But of course the goal in BFR operations is to make each launch autonomous and fully recoverable. Drone ship recoveries I believe involve an order of magnitude less propellant reserve–100 tonnes for BFB versus 1000–which means performance comes close to expendable but the stage is still recovered. It does subjectively seem that success with downrange drone ship recovery is less probable than with return to launch site which is to say an intended recovery turns into an unintended and lower performance expendable mission some of the time! If 100 tonnes is the reserve requirement for drone ship recovery, payload falls to 145 tonnes assuming 20 tonne landing reserve for the BFS. But drone ship recovery is not even mentioned by SpaceX presentations, and I suspect they will either be rare or development of the option might be omitted completely; if super heavy masses beyond what BFR can deliver with complete recovery are desired, the company will pay the cost of full expendability rather than develop a sunk cost liability of a recovery mode rarely used and to an uncertain extent. Assuming the system is successful enough, the company will accumulate an inventory of BFBs that have been used to the estimated safe limit of times and should not be relied on for more than two or five or whatever safety margin is determined–these will be retired from recovery missions and stockpiled for expendable launches, and with success the company can offer a tremendous number of these once the pipeline has filled.

    So, what is the payload capability of a fully recoverable launch, with the BFBs returning to their launch sites precisely, typically requiring little more than fast cursory inspection, topping with a new BFS stage and fueling of both, which might conceivably happen in a matter of hours or less? My best though somewhat dubious looking guess is this requires a thousand tonnes of propellant reserve; anyone with a better estimate is quite encouraged to share it! At that reserve level I estimate the system to be capable of putting 50 tonnes into that very low parking orbit.

    Now, in itself that is pretty impressive, considering that the entire system is going to be recovered in full. This is at least twice what the STS could accomplish and STS’s alleged “reusability” was far less of an economy; many argue, no economy at all versus ELVs.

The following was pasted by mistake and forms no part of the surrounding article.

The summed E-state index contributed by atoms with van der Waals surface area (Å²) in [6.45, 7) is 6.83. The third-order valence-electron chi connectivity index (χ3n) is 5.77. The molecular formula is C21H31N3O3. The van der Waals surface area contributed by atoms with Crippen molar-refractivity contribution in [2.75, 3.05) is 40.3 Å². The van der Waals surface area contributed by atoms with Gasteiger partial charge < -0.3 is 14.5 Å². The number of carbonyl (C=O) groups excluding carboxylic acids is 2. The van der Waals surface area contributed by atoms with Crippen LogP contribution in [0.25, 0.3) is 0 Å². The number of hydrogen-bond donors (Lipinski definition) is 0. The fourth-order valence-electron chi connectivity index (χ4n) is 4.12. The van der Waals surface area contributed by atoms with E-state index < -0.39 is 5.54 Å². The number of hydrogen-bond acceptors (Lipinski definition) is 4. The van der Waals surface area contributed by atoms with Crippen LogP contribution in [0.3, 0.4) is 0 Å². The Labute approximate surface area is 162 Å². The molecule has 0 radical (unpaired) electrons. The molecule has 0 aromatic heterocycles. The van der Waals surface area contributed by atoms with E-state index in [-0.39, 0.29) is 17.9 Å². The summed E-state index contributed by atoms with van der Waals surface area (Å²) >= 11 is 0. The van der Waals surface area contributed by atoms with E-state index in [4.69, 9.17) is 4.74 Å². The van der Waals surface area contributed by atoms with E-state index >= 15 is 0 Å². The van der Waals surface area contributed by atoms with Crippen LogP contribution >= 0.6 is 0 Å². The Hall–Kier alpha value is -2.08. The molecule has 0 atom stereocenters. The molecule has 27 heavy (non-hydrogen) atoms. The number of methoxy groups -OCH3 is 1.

The problem is that the SpaceX presentations have been bandying about “150 tonnes” as the -nominal- payloads and suggesting that as much as 250 tonnes would be the expendable red line limit. All of the variables in my formulas can be tweaked, but tweaking any combination of them to raise the fully expendable payload that high, and make a 150 tonne payload with full component recovery with BFB returning to launch site, which is clearly the nominal, routine mode of operation envisioned, seem like excursions into Fairy Tale Land to me, unfortunately. Maybe the Isp of the Raptor versions can be improved–but I think they are already near theoretical limits. Maybe the dry masses can be shaved–but they are already small fractions of the total and for the BFS in particular, the model clearly depends on a phase of hypersonic aerodynamic lifting and braking to minimize rocket braking–they don’t spell it out for Earth but they do for Mars entry, and I think if a partially eroded ablative coating (presumably renewed every 10 or 20 uses, I would hope, or else the coating thickness determines the reuses possible of the BFS stage) is good for Mars entry as described starting at 7500 m/sec, it is clearly good for Earth reentry as well. Given this, it is already pretty amazing to assert the dry mass can be as low as 85 tonnes! Going lower seems pretty unrealistic, as does achieving a radically lower dry mass fraction in the BFB–besides that does not help much since the 1255-1370 inert mass of the BFS upper stage dominates the equation at that point anyway. Actually raising the dry mass of the BFB would only hurt performance by lowering propellant–and by raising the mass reserve necessary to bring it back to launch point to be sure, further costing propellant available for payload launch. I could have overestimated the “mission delta-V” target to meet, but again I suspect it is underestimated instead, since it is still under 10,000, the round number figure in my head for “typical” launches–probably over-influenced by Shuttle, but this after all points the way to the gentler, lower max G models we’d want for a mass transportation system.